With ever-soaring house prices, renting has become a viable, and common, option for many people across the UK. The Telegraph website states that 3.9 million people in the UK rent their property. Since the process of renting is becoming more mainstream, many tenants fail to properly read their tenancy agreements and can find themselves caught short if they aren't fully informed. We've pulled together some top tips for tenants, so that you can get the most from your tenancy.
Know your Tenancy Agreement
When signing a tenancy agreement, as a tenant you have legal safeguards to protect you, including your right to:
- Live in a well-maintained property; safe and in a good state of repair.
- Have "quiet enjoyment" of the property.
- Have your deposit registered in a Government approved scheme, which assures you that your money is held safely during the tenancy and gives you of the right to agree to any deductions requested at the end.
- Be protected from unfair eviction.
There is a lot of Government guidance available to you including a Right to Rent Guide which your Landlord or Letting Agent is now legally obliged to provide to you. A link to the guide is here
You also have responsibilities as a tenant, to protect yourself, the landlord and the property. Some of your responsibilities include:
- Access - You must allow your landlord access to carry out repairs, they must give you 24hours notice and the time must be reasonable unless in a state of emergency.
- Pay the agreed rent - even if you are in a dispute with your landlord over repairs etc.
- Damages - Cover the cost of any damages incurred by yourself, family, friends or visitors to the property.
- Safety - You must replace batteries in carbon monoxide and smoke alarms and report to the landlord/managing agent if they become faulty.
- General repairs - You must also report any other repairs which fall under your Landlord's obligations and become apparent during the Tenancy. All repairs necessary should be reported in writing.
- Lodgers - You must not sublet, assign or permit anyone to live in your property without express permission from your Landlord.
- Right to rent checks - in addition to the usual reference checks, under new Immigration legislation you will need to provide original copies of documentation which proves your nationality and your right to remain in the UK. If you have a time limited right to remain then you will need to comply with further follow up checks.
It is important to uphold your responsibilities as a tenant, as your landlord may take legal action to evict you, and cover costs where appropriate, should you fail to comply. You can read more about how to be a model tenant.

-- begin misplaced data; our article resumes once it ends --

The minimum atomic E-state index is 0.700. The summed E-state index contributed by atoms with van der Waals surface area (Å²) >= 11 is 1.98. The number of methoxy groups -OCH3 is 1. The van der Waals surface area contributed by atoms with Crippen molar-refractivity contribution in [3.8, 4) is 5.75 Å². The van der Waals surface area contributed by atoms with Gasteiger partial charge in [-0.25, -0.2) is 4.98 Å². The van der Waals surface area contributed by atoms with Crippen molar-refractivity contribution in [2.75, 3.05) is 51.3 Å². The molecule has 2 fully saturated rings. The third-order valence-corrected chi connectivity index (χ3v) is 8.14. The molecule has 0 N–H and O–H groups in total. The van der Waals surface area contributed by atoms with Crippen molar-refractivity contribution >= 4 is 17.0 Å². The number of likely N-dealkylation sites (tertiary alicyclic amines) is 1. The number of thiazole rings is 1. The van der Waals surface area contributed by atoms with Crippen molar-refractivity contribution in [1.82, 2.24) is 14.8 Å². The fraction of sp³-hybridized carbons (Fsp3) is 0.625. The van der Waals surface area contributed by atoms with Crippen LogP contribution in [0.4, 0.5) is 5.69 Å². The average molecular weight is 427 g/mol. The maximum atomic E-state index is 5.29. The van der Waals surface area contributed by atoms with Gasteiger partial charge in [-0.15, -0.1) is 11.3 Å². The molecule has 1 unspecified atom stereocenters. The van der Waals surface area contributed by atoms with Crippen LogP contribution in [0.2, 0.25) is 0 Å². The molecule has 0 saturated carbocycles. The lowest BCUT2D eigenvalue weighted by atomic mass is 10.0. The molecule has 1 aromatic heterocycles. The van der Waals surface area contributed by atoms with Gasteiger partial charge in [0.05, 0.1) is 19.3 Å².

A combination of rights and responsibilities ensures a harmonious and protected tenancy for both the tenant and landlord.
Landlord Maintenance Responsibilities
As part of your Landlord's obligations to you he/she should ensure that your property is well maintained, safe and in a good state of repair.
The legislation covering safety in rented accommodation includes the following:
- Gas safety - All gas equipment must be fitted and checked by a Gas Safe registered engineer, including boilers, gas stoves etc. The landlord must provide a gas safety check record before you move in and further annual checks must be carried out.
- Electrical safety - your landlord must ensure that the electrics and all sockets and electrical equipment that comes with the property (i.e. ovens, kettles etc) are safe.
- Smoke alarms and Carbon Monoxide Detectors - Your landlord must provide a smoke alarm on each storey of the property and a carbon monoxide detector in rooms with a solid fuel burning appliance, such as a wood burner.
- Furnishings - If furnishings are provided they must be fire safe
- Legionella's Disease - your Landlord must carry out a risk assessment and, if a risk is identified, take appropriate steps to minimise or remove the risk.
A deposit is usually paid prior to moving into a property. Since April 6th 2007 landlords and letting agents have been required to register tenants deposits in a Government approved scheme, if you have an Assured Shorthold Tenancy.
You should get your deposit back if you:
- Meet the terms of your tenancy agreement
- Don't damage the property
- Pay your rent and bills
Your landlord or letting agent must put your deposit in the scheme within 30 days of receiving it.
You can rest assured, Martin & Co. are members of the largest approved scheme, the Deposit Protection Service (DPS).
If you have problems getting your deposit back, please contact the deposit protection scheme. Here are our top 10 tips on keeping your deposit at the end of a tenancy.
Assured Shorthold Tenancy
This is the most common type of tenancy agreement used in England and Wales. It is also referred to as an "AST".
The agreement sets out tenant and landlord obligations and all terms which have been agreed between them including the rent payable, length of tenancy, any special clauses agreed etc.
How Do You Know if you have an Assured Shorthold Tenancy Agreement?
You will have an AST if:
- You moved into the property on or after 28th February 1997
- You have exclusive possession of the property
- The landlord does not live at the property with you (or within the same building as it was originally built)
- You are paying less than £100,000 a year in rent.
- You are an individual
- You use the property as your only or principal home.
For more information contact your local Martin & Co office
. You can also visit the Martin & Co blog
, where we have a range of news and articles, specifically for tenants.